"From Me To You"
As a follow-up to my previous post, this one will look specifically at the use of the minor dominant chord in "From Me To You".
"I remember being very pleased with the middle eight because there was a strange chord in it, and it went into minor: 'I've got arms that long...' We thought that was a very big step." -Paul McCartney, Anthology p. 94
The "strange chord" McCartney refers to is an A minor chord. But an A minor chord in an of itself is nothing terribly original or innovative (or strange) - A minor chords appear in "Misery", and "Do You Want to Know a Secret" from their studio recordings prior to "From Me To You", and undoubtedly in many more of their early concert songs that were never recorded in-studio. What was new was the tonal context for that A minor chord. "From Me To You" is in D major, and in that tonality A minor is an unusual chord. The technical term for this is a minor dominant (a dominant being the chord based on the fifth scale degree - in D major, this would be the note A). A major (the major dominant) is much more common because it's more closely related to D major. The D major scale consists of the notes D-E-F sharp-G-A-B-C sharp-D. An A major chord consists of the notes A-C sharp-E, and an A minor chord consists of A-C (natural)-E. The A major chord, then, is more-closely related to the D major scale because all three notes that comprise the A major chord are also found in the D major scale. The A minor chord, on the other hand, is less-closely related to the D major scale because only 2 of the 3 notes are shared - both A and E are common between the two, but the C natural is not.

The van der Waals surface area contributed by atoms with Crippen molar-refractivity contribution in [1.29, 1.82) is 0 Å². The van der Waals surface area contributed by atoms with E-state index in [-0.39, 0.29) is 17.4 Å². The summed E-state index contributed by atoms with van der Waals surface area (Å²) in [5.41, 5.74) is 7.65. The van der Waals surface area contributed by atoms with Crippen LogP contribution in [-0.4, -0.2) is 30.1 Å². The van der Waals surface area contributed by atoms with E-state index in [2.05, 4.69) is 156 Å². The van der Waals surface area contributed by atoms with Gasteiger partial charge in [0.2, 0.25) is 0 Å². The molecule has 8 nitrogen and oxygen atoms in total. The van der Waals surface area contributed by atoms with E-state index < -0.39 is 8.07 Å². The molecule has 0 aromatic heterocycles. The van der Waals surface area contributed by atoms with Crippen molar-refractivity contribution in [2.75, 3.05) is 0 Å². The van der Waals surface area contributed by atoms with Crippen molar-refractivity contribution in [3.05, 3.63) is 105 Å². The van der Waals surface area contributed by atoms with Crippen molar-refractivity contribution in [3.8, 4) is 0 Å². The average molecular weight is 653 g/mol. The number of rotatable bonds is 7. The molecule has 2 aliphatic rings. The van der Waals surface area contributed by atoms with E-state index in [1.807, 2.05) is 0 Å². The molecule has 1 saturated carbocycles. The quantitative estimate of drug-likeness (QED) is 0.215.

To aurally illustrate the difference, listen to these two MIDI renditions: the first being the version using the minor dominant (as it actually appears on the recording), the second what it would have sounded like with the more common major dominant. The more unusual chord will likely sound more normal out of habit (we've all heard "From Me To You" so many times that any change to the chord structure will probably stick out like a sore thumb). However, as my previous post shows quite conclusively, the Beatles were much, much more likely to use the major dominant than the minor. Re-organizing the information from my previous blog to show how one-sided this is, here it is again, grouped by use rather than chronologically:
Songs that use major dominants exclusively (41 total):
Love Me Do: G major, only D major chords (no D minor chords)
P.S. I Love You: D major, only A major chords (no A minor chords)
Please Please Me: E major, only B major chords (no B minor chords)
Ask Me Why: E major, only B major chords (no B minor chords)
I Saw Her Standing There: E major (although D naturals suggest E mixolydian), only B major chords (no B minor chords)
Misery: C major, only G major chords (no G minor chords)
Anna (Go To Him): D major, only A major chords (no A minor chords)
Chains: B-flat major, only F major chords (no F minor chords)
Boys: E major, only B major chords (no B minor chords)
Baby it's You: G major, only D major chords (no D minor chords)
There's a Place: E major, only B major chords (no B minor chords)
Twist and Shout: D major, only A major chords (no A minor chords)
Thank You Girl: D major, only A major chords (no A minor chords)
She Loves You: G major, D majors and D7 (with a flat 6th), no D minors
It Won't be Long: E major, only B major (7) chords, no B minors
All My Loving: E major, all B and B7 chords
Till There Was You: F major, all C major chords except one C+ and a few either Gm7/C or C11(-3)
Little Child: E major (mixolydian?), all B7 chords
Please Mister Postman: A major, all E chords are major (no E minor chords)